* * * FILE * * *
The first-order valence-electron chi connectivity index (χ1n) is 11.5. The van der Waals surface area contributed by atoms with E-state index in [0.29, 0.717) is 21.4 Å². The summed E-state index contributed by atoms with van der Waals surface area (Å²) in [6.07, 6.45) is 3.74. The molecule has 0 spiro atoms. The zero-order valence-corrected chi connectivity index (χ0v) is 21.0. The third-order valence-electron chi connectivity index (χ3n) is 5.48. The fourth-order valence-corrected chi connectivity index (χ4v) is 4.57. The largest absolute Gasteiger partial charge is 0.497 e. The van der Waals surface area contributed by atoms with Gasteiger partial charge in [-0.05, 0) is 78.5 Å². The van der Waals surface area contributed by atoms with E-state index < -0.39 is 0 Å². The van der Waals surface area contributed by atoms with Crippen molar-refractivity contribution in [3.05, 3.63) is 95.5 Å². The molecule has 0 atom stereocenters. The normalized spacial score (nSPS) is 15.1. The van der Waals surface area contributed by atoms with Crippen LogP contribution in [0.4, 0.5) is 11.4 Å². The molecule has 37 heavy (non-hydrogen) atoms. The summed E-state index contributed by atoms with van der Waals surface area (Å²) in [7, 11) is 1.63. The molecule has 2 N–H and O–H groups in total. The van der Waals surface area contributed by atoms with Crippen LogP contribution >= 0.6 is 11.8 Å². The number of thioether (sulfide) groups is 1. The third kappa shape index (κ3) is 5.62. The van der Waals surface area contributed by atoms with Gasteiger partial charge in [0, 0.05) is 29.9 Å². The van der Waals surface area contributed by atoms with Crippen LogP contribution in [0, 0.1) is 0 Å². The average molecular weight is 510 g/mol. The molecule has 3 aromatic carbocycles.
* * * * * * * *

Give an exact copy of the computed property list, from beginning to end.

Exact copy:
The first-order valence-electron chi connectivity index (χ1n) is 11.5. The van der Waals surface area contributed by atoms with E-state index in [0.29, 0.717) is 21.4 Å². The summed E-state index contributed by atoms with van der Waals surface area (Å²) in [6.07, 6.45) is 3.74. The molecule has 0 spiro atoms. The zero-order valence-corrected chi connectivity index (χ0v) is 21.0. The third-order valence-electron chi connectivity index (χ3n) is 5.48. The fourth-order valence-corrected chi connectivity index (χ4v) is 4.57. The largest absolute Gasteiger partial charge is 0.497 e. The van der Waals surface area contributed by atoms with Gasteiger partial charge in [-0.05, 0) is 78.5 Å². The van der Waals surface area contributed by atoms with E-state index < -0.39 is 0 Å². The van der Waals surface area contributed by atoms with Crippen molar-refractivity contribution in [3.05, 3.63) is 95.5 Å². The molecule has 0 atom stereocenters. The normalized spacial score (nSPS) is 15.1. The van der Waals surface area contributed by atoms with Crippen LogP contribution in [0.4, 0.5) is 11.4 Å². The molecule has 37 heavy (non-hydrogen) atoms. The summed E-state index contributed by atoms with van der Waals surface area (Å²) in [7, 11) is 1.63. The molecule has 2 N–H and O–H groups in total. The van der Waals surface area contributed by atoms with Crippen LogP contribution >= 0.6 is 11.8 Å². The number of thioether (sulfide) groups is 1. The third kappa shape index (κ3) is 5.62. The van der Waals surface area contributed by atoms with Gasteiger partial charge in [0, 0.05) is 29.9 Å². The van der Waals surface area contributed by atoms with Crippen LogP contribution in [0, 0.1) is 0 Å². The average molecular weight is 510 g/mol. The molecule has 3 aromatic carbocycles.